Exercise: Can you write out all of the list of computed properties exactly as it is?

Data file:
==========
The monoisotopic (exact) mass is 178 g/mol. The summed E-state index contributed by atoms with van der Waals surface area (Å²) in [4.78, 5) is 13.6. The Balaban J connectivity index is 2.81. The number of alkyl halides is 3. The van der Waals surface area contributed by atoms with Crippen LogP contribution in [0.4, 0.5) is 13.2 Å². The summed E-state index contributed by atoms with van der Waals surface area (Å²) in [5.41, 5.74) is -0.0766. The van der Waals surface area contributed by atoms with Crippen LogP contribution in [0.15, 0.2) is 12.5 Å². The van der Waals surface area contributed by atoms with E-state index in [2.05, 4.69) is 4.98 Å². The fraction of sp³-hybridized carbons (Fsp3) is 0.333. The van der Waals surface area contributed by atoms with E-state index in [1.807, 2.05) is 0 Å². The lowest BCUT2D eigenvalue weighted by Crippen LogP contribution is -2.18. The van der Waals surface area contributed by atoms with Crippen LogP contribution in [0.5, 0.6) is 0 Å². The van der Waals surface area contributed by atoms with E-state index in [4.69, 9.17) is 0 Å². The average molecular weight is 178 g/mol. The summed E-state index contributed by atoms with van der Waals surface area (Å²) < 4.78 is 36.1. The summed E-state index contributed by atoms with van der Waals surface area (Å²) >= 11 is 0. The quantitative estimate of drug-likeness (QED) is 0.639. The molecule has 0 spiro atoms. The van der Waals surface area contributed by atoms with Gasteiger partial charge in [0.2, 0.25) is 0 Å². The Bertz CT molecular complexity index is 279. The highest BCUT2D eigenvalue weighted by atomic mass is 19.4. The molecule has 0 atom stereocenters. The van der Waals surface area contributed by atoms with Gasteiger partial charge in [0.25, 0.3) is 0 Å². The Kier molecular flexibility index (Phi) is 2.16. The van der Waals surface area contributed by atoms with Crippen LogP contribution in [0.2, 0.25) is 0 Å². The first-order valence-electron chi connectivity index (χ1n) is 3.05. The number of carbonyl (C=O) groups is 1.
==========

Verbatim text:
The monoisotopic (exact) mass is 178 g/mol. The summed E-state index contributed by atoms with van der Waals surface area (Å²) in [4.78, 5) is 13.6. The Balaban J connectivity index is 2.81. The number of alkyl halides is 3. The van der Waals surface area contributed by atoms with Crippen LogP contribution in [0.4, 0.5) is 13.2 Å². The summed E-state index contributed by atoms with van der Waals surface area (Å²) in [5.41, 5.74) is -0.0766. The van der Waals surface area contributed by atoms with Crippen LogP contribution in [0.15, 0.2) is 12.5 Å². The van der Waals surface area contributed by atoms with E-state index in [2.05, 4.69) is 4.98 Å². The fraction of sp³-hybridized carbons (Fsp3) is 0.333. The van der Waals surface area contributed by atoms with E-state index in [1.807, 2.05) is 0 Å². The lowest BCUT2D eigenvalue weighted by Crippen LogP contribution is -2.18. The van der Waals surface area contributed by atoms with Crippen LogP contribution in [0.5, 0.6) is 0 Å². The van der Waals surface area contributed by atoms with E-state index in [4.69, 9.17) is 0 Å². The average molecular weight is 178 g/mol. The summed E-state index contributed by atoms with van der Waals surface area (Å²) < 4.78 is 36.1. The summed E-state index contributed by atoms with van der Waals surface area (Å²) >= 11 is 0. The quantitative estimate of drug-likeness (QED) is 0.639. The molecule has 0 spiro atoms. The van der Waals surface area contributed by atoms with Gasteiger partial charge in [0.2, 0.25) is 0 Å². The Bertz CT molecular complexity index is 279. The highest BCUT2D eigenvalue weighted by atomic mass is 19.4. The molecule has 0 atom stereocenters. The van der Waals surface area contributed by atoms with Gasteiger partial charge in [0.25, 0.3) is 0 Å². The Kier molecular flexibility index (Phi) is 2.16. The van der Waals surface area contributed by atoms with Crippen LogP contribution in [0.2, 0.25) is 0 Å². The first-order valence-electron chi connectivity index (χ1n) is 3.05. The number of carbonyl (C=O) groups is 1.